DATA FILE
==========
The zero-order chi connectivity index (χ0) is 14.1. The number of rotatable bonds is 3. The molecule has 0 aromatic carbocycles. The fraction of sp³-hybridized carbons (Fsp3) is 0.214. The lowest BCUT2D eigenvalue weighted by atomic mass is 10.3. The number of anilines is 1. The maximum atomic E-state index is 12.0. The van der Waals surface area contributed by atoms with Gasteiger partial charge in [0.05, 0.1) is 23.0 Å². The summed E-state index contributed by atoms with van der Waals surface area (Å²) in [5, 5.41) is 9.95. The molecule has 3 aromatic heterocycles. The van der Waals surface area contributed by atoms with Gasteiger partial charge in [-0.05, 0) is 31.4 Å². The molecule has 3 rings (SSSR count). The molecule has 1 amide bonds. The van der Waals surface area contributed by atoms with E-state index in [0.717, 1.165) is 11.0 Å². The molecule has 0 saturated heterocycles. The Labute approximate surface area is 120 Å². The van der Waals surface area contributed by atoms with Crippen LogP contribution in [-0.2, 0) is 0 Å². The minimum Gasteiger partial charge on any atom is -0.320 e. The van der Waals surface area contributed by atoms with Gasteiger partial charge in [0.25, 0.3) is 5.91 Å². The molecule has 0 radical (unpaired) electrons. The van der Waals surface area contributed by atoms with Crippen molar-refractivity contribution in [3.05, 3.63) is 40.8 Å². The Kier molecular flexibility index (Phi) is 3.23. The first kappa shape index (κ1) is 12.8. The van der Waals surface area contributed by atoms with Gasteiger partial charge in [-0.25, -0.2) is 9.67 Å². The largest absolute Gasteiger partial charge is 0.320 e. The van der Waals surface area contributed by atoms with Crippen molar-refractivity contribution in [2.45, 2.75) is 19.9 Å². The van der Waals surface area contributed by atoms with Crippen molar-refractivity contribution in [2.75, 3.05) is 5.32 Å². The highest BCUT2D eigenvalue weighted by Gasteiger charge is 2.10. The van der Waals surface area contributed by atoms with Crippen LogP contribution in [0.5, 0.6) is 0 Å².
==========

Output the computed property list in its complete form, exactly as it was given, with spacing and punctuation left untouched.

The zero-order chi connectivity index (χ0) is 14.1. The number of rotatable bonds is 3. The molecule has 0 aromatic carbocycles. The fraction of sp³-hybridized carbons (Fsp3) is 0.214. The lowest BCUT2D eigenvalue weighted by atomic mass is 10.3. The number of anilines is 1. The maximum atomic E-state index is 12.0. The van der Waals surface area contributed by atoms with Gasteiger partial charge in [0.05, 0.1) is 23.0 Å². The summed E-state index contributed by atoms with van der Waals surface area (Å²) in [5, 5.41) is 9.95. The molecule has 3 aromatic heterocycles. The van der Waals surface area contributed by atoms with Gasteiger partial charge in [-0.05, 0) is 31.4 Å². The molecule has 3 rings (SSSR count). The molecule has 1 amide bonds. The van der Waals surface area contributed by atoms with E-state index in [0.717, 1.165) is 11.0 Å². The molecule has 0 saturated heterocycles. The Labute approximate surface area is 120 Å². The van der Waals surface area contributed by atoms with Crippen LogP contribution in [-0.2, 0) is 0 Å². The minimum Gasteiger partial charge on any atom is -0.320 e. The van der Waals surface area contributed by atoms with Gasteiger partial charge in [0.25, 0.3) is 5.91 Å². The molecule has 0 radical (unpaired) electrons. The van der Waals surface area contributed by atoms with Crippen molar-refractivity contribution in [3.05, 3.63) is 40.8 Å². The Kier molecular flexibility index (Phi) is 3.23. The first kappa shape index (κ1) is 12.8. The van der Waals surface area contributed by atoms with Gasteiger partial charge in [-0.25, -0.2) is 9.67 Å². The largest absolute Gasteiger partial charge is 0.320 e. The van der Waals surface area contributed by atoms with Crippen molar-refractivity contribution in [2.45, 2.75) is 19.9 Å². The van der Waals surface area contributed by atoms with Crippen molar-refractivity contribution in [2.75, 3.05) is 5.32 Å². The highest BCUT2D eigenvalue weighted by Gasteiger charge is 2.10. The van der Waals surface area contributed by atoms with Crippen LogP contribution in [0.5, 0.6) is 0 Å².